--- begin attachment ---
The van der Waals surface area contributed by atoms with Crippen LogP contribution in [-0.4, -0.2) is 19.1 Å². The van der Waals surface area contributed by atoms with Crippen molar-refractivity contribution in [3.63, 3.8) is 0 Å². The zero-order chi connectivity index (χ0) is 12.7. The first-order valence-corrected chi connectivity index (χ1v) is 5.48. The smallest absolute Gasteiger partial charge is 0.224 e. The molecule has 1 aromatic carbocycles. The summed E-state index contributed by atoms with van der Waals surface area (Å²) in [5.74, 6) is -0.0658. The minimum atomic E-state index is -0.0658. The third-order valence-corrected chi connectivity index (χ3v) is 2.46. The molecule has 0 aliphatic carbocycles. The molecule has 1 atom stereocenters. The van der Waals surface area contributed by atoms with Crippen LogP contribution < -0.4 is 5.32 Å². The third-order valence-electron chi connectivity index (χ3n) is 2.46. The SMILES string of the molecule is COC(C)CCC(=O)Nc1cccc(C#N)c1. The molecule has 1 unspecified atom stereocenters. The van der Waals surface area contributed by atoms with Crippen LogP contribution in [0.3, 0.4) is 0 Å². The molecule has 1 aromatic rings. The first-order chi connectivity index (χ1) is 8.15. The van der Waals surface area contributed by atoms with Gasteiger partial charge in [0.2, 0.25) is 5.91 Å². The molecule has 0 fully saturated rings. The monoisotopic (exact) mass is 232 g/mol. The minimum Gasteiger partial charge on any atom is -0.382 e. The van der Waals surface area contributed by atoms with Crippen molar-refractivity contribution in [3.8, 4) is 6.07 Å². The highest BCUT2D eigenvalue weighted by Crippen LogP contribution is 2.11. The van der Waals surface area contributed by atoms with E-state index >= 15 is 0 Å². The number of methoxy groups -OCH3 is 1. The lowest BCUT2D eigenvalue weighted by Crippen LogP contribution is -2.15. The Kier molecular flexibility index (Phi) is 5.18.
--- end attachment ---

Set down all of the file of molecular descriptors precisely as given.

The van der Waals surface area contributed by atoms with Crippen LogP contribution in [-0.4, -0.2) is 19.1 Å². The van der Waals surface area contributed by atoms with Crippen molar-refractivity contribution in [3.63, 3.8) is 0 Å². The zero-order chi connectivity index (χ0) is 12.7. The first-order valence-corrected chi connectivity index (χ1v) is 5.48. The smallest absolute Gasteiger partial charge is 0.224 e. The molecule has 1 aromatic carbocycles. The summed E-state index contributed by atoms with van der Waals surface area (Å²) in [5.74, 6) is -0.0658. The minimum atomic E-state index is -0.0658. The third-order valence-corrected chi connectivity index (χ3v) is 2.46. The molecule has 0 aliphatic carbocycles. The molecule has 1 atom stereocenters. The van der Waals surface area contributed by atoms with Crippen LogP contribution < -0.4 is 5.32 Å². The third-order valence-electron chi connectivity index (χ3n) is 2.46. The SMILES string of the molecule is COC(C)CCC(=O)Nc1cccc(C#N)c1. The molecule has 1 unspecified atom stereocenters. The van der Waals surface area contributed by atoms with Crippen LogP contribution in [0.3, 0.4) is 0 Å². The molecule has 1 aromatic rings. The first-order chi connectivity index (χ1) is 8.15. The van der Waals surface area contributed by atoms with Gasteiger partial charge in [0.2, 0.25) is 5.91 Å². The molecule has 0 fully saturated rings. The monoisotopic (exact) mass is 232 g/mol. The minimum Gasteiger partial charge on any atom is -0.382 e. The van der Waals surface area contributed by atoms with Crippen molar-refractivity contribution in [3.8, 4) is 6.07 Å². The highest BCUT2D eigenvalue weighted by Crippen LogP contribution is 2.11. The van der Waals surface area contributed by atoms with E-state index >= 15 is 0 Å². The number of methoxy groups -OCH3 is 1. The lowest BCUT2D eigenvalue weighted by Crippen LogP contribution is -2.15. The Kier molecular flexibility index (Phi) is 5.18.